It is generally appropriate to house naturally gregarious animals in compatible social groups unless there are scientific or welfare reasons not to do so (National Health and Medical Research Council 2004; Canadian Council on Animal Care 1993; Council of Europe 2006; NRC 1996). Social housing can activate stress responses involving the HPA axis in rats, but when a wider range of measures is taken into account, overall, social housing is neither stressful nor harmful (Hurst et al. 1997, 1998). For example, even macaques fitted with a cranial implant could be paired with another compatible macaque without it inflicting damage to the device or interfering with the research goals (Roberts and Platt 2005). Furthermore, a considerable body of evidence indicates that housing naturally sociable animals (e.g., rats, mice, dogs, primates) in solitary conditions can result in stress and harm (Baker 1996; Eaton et al. 1994; Hetts 1991; Hubrecht 1995; Novak 2003; Patterson-Kane 2002; Sharp and Lawson 2003;Van Loo et al. 2004). Even cats, which are not particularly gregarious, can benefit from). social housing (Council of Europe 2006). It is therefore important to provide thorough scientific rationale for solitary housing.
Disruption of established social groups, pairing (for additional information see Appendix), or the introduction of animals to larger preformed units are all potential causes of aggression or stress. As a husbandry refinement, therefore, social groups should be established early, and disruption of established groups should be minimal, as demonstrated in studies of mice, rabbits, and cats (Bradshaw and Hall 1999; Jennings et al. 1998; Morton et al. 1993; Sharp et al. 2002b). Close cooperation with the supplier or breeder may be necessary to promote group formation and ensure minimal disruption of group dynamics. Adequate socialization to both humans and conspecifics at an early age may also help prevent subsequent stress and distress (Council of Europe 2006).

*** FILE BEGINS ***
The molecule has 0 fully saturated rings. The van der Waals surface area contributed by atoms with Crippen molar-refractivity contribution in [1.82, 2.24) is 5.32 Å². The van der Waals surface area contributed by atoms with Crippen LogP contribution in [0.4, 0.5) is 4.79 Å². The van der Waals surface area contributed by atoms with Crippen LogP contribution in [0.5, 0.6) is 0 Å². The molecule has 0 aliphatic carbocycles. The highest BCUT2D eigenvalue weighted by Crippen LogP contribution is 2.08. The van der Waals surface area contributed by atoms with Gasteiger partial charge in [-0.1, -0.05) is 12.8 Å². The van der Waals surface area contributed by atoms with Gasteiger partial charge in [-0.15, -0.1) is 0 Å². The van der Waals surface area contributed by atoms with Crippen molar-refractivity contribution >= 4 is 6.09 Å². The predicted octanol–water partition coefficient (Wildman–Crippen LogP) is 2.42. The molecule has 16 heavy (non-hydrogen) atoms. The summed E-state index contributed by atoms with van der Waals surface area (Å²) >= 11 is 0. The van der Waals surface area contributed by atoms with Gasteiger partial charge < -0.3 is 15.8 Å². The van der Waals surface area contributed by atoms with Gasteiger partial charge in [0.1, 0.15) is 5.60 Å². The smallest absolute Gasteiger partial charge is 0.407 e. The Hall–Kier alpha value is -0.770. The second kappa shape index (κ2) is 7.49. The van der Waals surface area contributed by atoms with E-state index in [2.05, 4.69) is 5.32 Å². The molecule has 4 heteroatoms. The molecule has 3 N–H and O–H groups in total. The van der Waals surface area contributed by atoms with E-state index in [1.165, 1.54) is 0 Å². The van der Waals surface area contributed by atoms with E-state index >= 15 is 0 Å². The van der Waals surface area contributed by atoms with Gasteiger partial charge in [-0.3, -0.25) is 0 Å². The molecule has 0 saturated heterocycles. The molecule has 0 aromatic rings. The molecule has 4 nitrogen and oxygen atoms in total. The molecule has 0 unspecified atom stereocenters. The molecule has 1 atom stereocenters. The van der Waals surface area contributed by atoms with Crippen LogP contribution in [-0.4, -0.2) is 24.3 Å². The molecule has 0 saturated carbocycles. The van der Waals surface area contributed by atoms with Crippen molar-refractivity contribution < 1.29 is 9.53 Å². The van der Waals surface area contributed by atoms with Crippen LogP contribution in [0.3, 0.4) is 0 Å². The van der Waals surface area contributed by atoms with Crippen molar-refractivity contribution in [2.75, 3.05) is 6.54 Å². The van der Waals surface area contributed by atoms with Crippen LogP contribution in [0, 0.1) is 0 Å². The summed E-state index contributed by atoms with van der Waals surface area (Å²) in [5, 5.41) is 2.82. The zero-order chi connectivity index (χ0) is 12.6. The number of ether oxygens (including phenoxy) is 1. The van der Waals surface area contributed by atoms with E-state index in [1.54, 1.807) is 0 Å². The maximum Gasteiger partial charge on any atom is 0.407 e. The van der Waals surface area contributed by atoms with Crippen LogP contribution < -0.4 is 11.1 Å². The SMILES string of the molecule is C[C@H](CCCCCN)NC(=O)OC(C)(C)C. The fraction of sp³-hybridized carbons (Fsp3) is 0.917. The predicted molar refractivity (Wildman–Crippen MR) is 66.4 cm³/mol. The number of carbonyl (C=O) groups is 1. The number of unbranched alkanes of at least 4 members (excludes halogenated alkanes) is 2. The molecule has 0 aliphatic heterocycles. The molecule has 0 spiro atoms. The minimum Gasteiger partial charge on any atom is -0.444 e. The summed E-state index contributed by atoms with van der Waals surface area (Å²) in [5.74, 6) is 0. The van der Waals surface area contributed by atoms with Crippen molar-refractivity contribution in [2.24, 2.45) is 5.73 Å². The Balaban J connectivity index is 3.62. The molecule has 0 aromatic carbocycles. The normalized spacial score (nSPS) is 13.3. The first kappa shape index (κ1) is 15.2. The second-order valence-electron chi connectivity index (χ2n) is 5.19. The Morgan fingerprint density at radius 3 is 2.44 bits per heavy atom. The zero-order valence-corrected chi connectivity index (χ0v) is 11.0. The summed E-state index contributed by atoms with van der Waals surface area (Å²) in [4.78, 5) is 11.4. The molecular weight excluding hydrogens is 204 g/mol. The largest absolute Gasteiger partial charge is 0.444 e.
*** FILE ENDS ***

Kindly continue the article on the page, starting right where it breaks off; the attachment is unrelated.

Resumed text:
Animals housed in social groups generally need adequate space as well as objects in their enclosure to allow them to modulate their social interactions. However, some structures can actually trigger aggression, as shown in certain strains of male mice (Haemisch and Gartner 1994). Because competition for resources often triggers aggression, the provision of sufficient or separate feeding devices for some species (e.g., dogs, cats, pigs) can help minimize the risk of fights during feeding. For other species, such as mice and marmosets, that regulate social interactions through olfactory markings, appropriate cage changing and cleaning routines can minimize social disruption. For example, decreasing the frequency of cage cleaning or leaving some older bedding can help maintain tolerance between familiar male mice (Hurst et al. 1993) and transferring nesting material between cages can positively influence several stress-related physiological